The Tribe interviews the cast and crew of this year’s production of The Vagina Monologues in anticipation of their performances on the 14th and 15th of AprilFind out more about the event here

The Tribe: Just in case some of the reading audience doesn’t already know what The Vagina Monologues is, can you give a little background information and summary?

Sadie Hochfield (director): The Vagina Monologues is an award-winning play based on V-DayFounder/playwright Eve Ensler’s interviews with more than 200 women. With humour and grace, the piece celebrates women’s sexuality and strength. For more than a decade, The Vagina Monologues has given voice to experiences and feelings not previously exposed in public and brought a deeper consciousness to the conversation around ending violence against women and girls.


The Tribe:  So why are you putting on The Vagina Monologues? What do you think it means in today’s world, in today’s St Andrews?

Becca Schwarz (cast member): The glass ceiling isn’t shattered. Most people need to know about these issues. We call it ‘The Bubble’, but there are important issues from outside The Bubble that need our attention.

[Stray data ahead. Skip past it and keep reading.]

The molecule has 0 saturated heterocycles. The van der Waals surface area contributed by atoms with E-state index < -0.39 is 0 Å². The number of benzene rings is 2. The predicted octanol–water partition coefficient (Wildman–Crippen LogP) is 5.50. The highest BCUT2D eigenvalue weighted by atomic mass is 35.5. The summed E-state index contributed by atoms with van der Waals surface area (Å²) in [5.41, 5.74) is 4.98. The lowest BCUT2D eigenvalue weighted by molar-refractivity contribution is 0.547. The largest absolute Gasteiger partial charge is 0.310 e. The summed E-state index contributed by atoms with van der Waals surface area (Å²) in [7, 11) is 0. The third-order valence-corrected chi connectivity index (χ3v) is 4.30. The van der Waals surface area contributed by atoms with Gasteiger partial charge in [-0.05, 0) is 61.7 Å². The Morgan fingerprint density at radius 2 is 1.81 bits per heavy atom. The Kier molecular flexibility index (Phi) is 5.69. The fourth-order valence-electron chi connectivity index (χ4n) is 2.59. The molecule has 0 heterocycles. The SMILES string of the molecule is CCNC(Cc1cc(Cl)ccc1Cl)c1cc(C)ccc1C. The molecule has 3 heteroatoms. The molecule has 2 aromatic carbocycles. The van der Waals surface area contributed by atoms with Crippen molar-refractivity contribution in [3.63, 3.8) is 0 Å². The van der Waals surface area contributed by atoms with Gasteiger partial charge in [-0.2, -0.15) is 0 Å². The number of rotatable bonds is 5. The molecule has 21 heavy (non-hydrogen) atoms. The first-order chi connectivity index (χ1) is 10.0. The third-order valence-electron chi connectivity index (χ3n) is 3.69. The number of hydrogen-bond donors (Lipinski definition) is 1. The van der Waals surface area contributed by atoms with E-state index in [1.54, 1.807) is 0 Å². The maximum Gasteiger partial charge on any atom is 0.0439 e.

Katie O’Donnell (cast member): No one here talks about vaginas! We’re comfortable talking about genocide but not vaginas. People cringe when they hear the word, but it is an essential part of the body for a majority of the student body.


The Tribe: What do you think attracts people—both the cast and crew—to The Vagina Monologues as a way to perform? Why did you want to put it on, and why do you think actors want to get involved with the project?

Katie O’Donnell: It’s a performance for people who aren’t actors. It’s open to everyone!

Becca Schwarz: It wasn’t just a part that I wanted, I wanted to be a part of it to join the campaign.


The Tribe: What makes this year’s version of The Vagina Monologues unique? Why should we go out and see it?

Ane Singleton (producer): For the last two years it has been performed in the Buchanan. This year, we are switching it up by having it in Venue 1 and performing it promenade style–the people will walk between four different stages. We have also changed the color scheme from black with red details to red, coral, and pink. We have done all of this to hopefully make it more interactive and intimate for the audience.


The Tribe: I understand that the money raised from ticket sales will go to Fife Women’s Aid. What exactly do they do, and why did you choose this particular organization?

Ane Singleton: The V-Day Foundation, which was started by Eve Ensler, states that the money has to go to a local organization that works to prevent violence against women; Fife Women’s Aid does just that and more! If you want to know more about the organization, there will be a talk on Wednesday (more information here).


Interview conducted by: Emily Grant

Photo credits: FemSoc & V-Day St Andrews